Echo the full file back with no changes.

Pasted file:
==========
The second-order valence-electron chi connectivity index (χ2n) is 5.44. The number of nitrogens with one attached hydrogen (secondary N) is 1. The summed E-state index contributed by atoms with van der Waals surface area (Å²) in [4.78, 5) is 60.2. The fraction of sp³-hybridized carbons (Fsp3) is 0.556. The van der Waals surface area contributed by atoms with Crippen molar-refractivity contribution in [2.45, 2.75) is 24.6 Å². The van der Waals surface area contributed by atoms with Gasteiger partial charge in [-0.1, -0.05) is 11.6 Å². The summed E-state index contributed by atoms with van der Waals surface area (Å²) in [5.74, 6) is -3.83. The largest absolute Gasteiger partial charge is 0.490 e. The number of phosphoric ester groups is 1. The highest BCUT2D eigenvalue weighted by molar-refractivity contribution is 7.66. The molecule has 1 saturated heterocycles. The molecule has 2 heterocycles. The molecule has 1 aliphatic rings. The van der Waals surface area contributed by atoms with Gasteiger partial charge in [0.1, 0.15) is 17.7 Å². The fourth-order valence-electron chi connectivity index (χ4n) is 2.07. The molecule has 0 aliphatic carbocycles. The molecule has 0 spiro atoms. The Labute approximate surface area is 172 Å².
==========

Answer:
The second-order valence-electron chi connectivity index (χ2n) is 5.44. The number of nitrogens with one attached hydrogen (secondary N) is 1. The summed E-state index contributed by atoms with van der Waals surface area (Å²) in [4.78, 5) is 60.2. The fraction of sp³-hybridized carbons (Fsp3) is 0.556. The van der Waals surface area contributed by atoms with Crippen molar-refractivity contribution in [2.45, 2.75) is 24.6 Å². The van der Waals surface area contributed by atoms with Gasteiger partial charge in [-0.1, -0.05) is 11.6 Å². The summed E-state index contributed by atoms with van der Waals surface area (Å²) in [5.74, 6) is -3.83. The largest absolute Gasteiger partial charge is 0.490 e. The number of phosphoric ester groups is 1. The highest BCUT2D eigenvalue weighted by molar-refractivity contribution is 7.66. The molecule has 1 saturated heterocycles. The molecule has 2 heterocycles. The molecule has 1 aliphatic rings. The van der Waals surface area contributed by atoms with Gasteiger partial charge in [0.1, 0.15) is 17.7 Å². The fourth-order valence-electron chi connectivity index (χ4n) is 2.07. The molecule has 0 aliphatic carbocycles. The molecule has 0 spiro atoms. The Labute approximate surface area is 172 Å².